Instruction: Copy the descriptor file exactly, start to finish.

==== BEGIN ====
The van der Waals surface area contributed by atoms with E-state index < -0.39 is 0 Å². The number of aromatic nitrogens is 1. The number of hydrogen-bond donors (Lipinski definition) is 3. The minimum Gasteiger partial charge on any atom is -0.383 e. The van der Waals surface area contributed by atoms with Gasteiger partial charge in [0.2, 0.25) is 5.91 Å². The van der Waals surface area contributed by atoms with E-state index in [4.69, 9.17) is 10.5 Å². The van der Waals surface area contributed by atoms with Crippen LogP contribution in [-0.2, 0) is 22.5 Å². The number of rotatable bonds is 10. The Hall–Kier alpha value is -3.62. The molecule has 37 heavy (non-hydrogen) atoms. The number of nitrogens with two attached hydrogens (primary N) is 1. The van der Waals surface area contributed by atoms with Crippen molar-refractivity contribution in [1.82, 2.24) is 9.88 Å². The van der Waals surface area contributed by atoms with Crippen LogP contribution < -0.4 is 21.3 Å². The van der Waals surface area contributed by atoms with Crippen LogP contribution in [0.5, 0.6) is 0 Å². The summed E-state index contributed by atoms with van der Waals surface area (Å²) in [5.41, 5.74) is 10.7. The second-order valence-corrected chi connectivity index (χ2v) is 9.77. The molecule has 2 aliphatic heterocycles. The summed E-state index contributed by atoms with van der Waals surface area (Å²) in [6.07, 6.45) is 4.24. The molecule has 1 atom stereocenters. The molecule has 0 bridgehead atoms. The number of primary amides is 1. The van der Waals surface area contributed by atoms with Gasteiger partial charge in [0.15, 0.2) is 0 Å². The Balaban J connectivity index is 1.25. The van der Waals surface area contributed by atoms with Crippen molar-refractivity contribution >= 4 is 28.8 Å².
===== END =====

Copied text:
The van der Waals surface area contributed by atoms with E-state index < -0.39 is 0 Å². The number of aromatic nitrogens is 1. The number of hydrogen-bond donors (Lipinski definition) is 3. The minimum Gasteiger partial charge on any atom is -0.383 e. The van der Waals surface area contributed by atoms with Gasteiger partial charge in [0.2, 0.25) is 5.91 Å². The van der Waals surface area contributed by atoms with E-state index in [4.69, 9.17) is 10.5 Å². The van der Waals surface area contributed by atoms with Crippen LogP contribution in [-0.2, 0) is 22.5 Å². The number of rotatable bonds is 10. The Hall–Kier alpha value is -3.62. The molecule has 37 heavy (non-hydrogen) atoms. The number of nitrogens with two attached hydrogens (primary N) is 1. The van der Waals surface area contributed by atoms with Crippen molar-refractivity contribution in [1.82, 2.24) is 9.88 Å². The van der Waals surface area contributed by atoms with Crippen LogP contribution < -0.4 is 21.3 Å². The van der Waals surface area contributed by atoms with Crippen LogP contribution in [0.5, 0.6) is 0 Å². The summed E-state index contributed by atoms with van der Waals surface area (Å²) in [5.41, 5.74) is 10.7. The second-order valence-corrected chi connectivity index (χ2v) is 9.77. The molecule has 2 aliphatic heterocycles. The summed E-state index contributed by atoms with van der Waals surface area (Å²) in [6.07, 6.45) is 4.24. The molecule has 1 atom stereocenters. The molecule has 0 bridgehead atoms. The number of primary amides is 1. The van der Waals surface area contributed by atoms with Gasteiger partial charge in [0.15, 0.2) is 0 Å². The Balaban J connectivity index is 1.25. The van der Waals surface area contributed by atoms with Crippen molar-refractivity contribution >= 4 is 28.8 Å².